Events caused the nationalists to rush the timetable. On the evening of Oct. 27, 1950, Albizu and his supporters were driving back to his home in Old San Juan in two cars when they were tailed by police. While Albizu’s vehicle managed to escape, police stopped the other car, arrested all on board and confiscated small arms and bombs.

Albizu decided that the government was making its move and that the revolt had to occur now or never. He directed Nationalist branches in eight communities across Puerto Rico to simultaneously burn down police headquarters, post offices and draft records at noon on Oct. 30.

Then they should regroup to a revolutionary stronghold to be established in Utuado, in the mountainous center of the island. Even if they were unlikely to prevail against the might of the government, Albizu hoped that the violence in Puerto Rico would draw international support from the United Nations, then at the beginning of the decolonization movement.

Albizu’s followers began meeting at the homes of various nationalist leaders, pooling together what modest small arms they could muster. However, government informants, combined with a mass escape at La Princesa prison, led the police to mobilize against them.

This resulted in the first clash in the town of Peñuelas. The evening of Oct. 29, police led by Lt. Ismael Torres had raided the family home of the local Nationalist party leader, Meliton Muñiz Santos, and seized pistols, bombs and bullets. Determined to take back their weapons, Muniz confronted the police at his house at three in the morning on Oct. 30.

In an extended shoot out, six policeman were injured while three nationalists were slain and another six captured.

 

The bodies of Nationalists Carlos Hiraldo Resto and Manuel Torres Medina lie on the ground. Photo via Wikipedia

Fleeing from the firefight, Ramon Pedrosa reunited with five followers in Ponce, and attempted to join the revolt in Utuado. However, police colonel Aurelio Miranda stopped their car near the Ponce Cement Factory.

When Miranda attempted to search the vehicle, Pedrosa’s party opened fire, killing Miranda. The shooters were captured soon afterward. A separate group of nationalists in Ponce was detained while trying to set a building on fire.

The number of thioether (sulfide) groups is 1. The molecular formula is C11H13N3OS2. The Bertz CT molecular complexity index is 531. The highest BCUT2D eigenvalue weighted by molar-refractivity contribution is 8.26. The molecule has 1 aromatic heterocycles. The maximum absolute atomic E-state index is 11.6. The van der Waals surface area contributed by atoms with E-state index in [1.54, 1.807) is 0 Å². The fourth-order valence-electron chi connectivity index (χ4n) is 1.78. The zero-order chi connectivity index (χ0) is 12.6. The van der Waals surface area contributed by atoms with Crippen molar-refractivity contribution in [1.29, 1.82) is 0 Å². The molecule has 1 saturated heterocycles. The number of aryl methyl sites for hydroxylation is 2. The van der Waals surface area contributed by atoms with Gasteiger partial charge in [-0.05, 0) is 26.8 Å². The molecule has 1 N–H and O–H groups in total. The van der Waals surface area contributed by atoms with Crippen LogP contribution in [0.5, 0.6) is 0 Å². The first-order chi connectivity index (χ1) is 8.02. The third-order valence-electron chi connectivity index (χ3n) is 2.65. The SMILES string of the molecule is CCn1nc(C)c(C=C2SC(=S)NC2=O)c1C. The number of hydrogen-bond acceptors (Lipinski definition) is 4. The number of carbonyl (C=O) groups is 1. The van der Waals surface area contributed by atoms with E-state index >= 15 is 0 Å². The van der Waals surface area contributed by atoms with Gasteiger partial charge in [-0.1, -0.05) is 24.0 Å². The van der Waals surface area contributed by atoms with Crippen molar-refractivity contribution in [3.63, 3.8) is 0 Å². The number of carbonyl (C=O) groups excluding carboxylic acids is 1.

At 10:30 in the morning, a party of seven led by Ismael Díaz Matos descended on the police headquarters at Arecibo during a shift change. The nationalists killed four policemen in five minutes of pitiless gunfire. Then one man sacrificed himself covering their escape while the rest took off by car towards Utuado. However, they got lost on the way there and were all arrested by the National Guard.

Governor Muñoz responded to the early reports of insurrection by calling a state of emergency, mobilizing the police and two Puerto Rican National Guard regiments under General Luis Esteves, which combined totaled around 5,000 troops.

Dispersing in motorized columns from the forts of Brooke and Buchanan, they swiftly set up checkpoints across the island and interdicted most Nationalist road transport—but they were too late in one municipality.

Late that morning, a bus and two cars drove into the rural town of Jayuya. They were led by Blanca Canales, daughter of an important political family, who had stockpiled weapons in her home.

World War II veteran Carlos Irizarry Rivera attempted to take the Jayuya police station by surprise. However, the policeman were waiting in ambush on an elevated balcony and opened fire, wounding Carlos. Return fire killed one policeman and wounded three more, leading the rest to flee out the back door. Carlo’s party proceeded to burn the down the police station and post office.

Meanwhile, Canales managed to take over the local telephone station and cut the phones lines before news of the attack got out. Then she raised the Puerto Rican flag from the balcony of a hotel in the town square and gave a speech declaring the establishment of a Puerto Rican republic.

 

Immediately afterwards she attempted to drive Irrizary to Utuado for medical treatment, but he died of his injuries the following day and Canales was arrested on her way back to Jayuya.

In Mayaguez, a contingent of 40 nationalists attempted to launch a five-prong operation to dynamite the power utility, interdict the roads from government vehicles, and raid the police H.Q. for weapons. However, they set off late at 2:00 in the afternoon, by which time the police had already mobilized in defense of their objectives, or even preemptively targeted then cells with police raids.

Every one of their plans fizzled out. One group did engage in a shootout at the police headquarters in the evening, resulting in the injury or death of three policemen and three civilians. A police counter attack chased the Nationalists into the surrounding mountains, where they continued to operate as guerillas.

In the capital city, most of the clashes took place in Old San Juan, a small island at the mouth of San Juan Bay. Albizu planned two raids in a bid to takeout the pro-American administration of the island. The first targeted the Court House and the second Governor Muñoz, who resided in La Forteleza, a fortification in Old San Juan that dated back to 1533.

However, there were two spies among the nationalists who informed the police of the plots well in advance. When four out of a five-man assault squad arrived in front of the Court House on the morning of Oct. 30, local police pounced upon them and captured them all.

A fifth team member arrived late and died in a shootout. Two more nationalists were shot in a protest in front of the court house and skirmishes in Luis Munoz Rivera national park on the northeastern end of Old San Juan.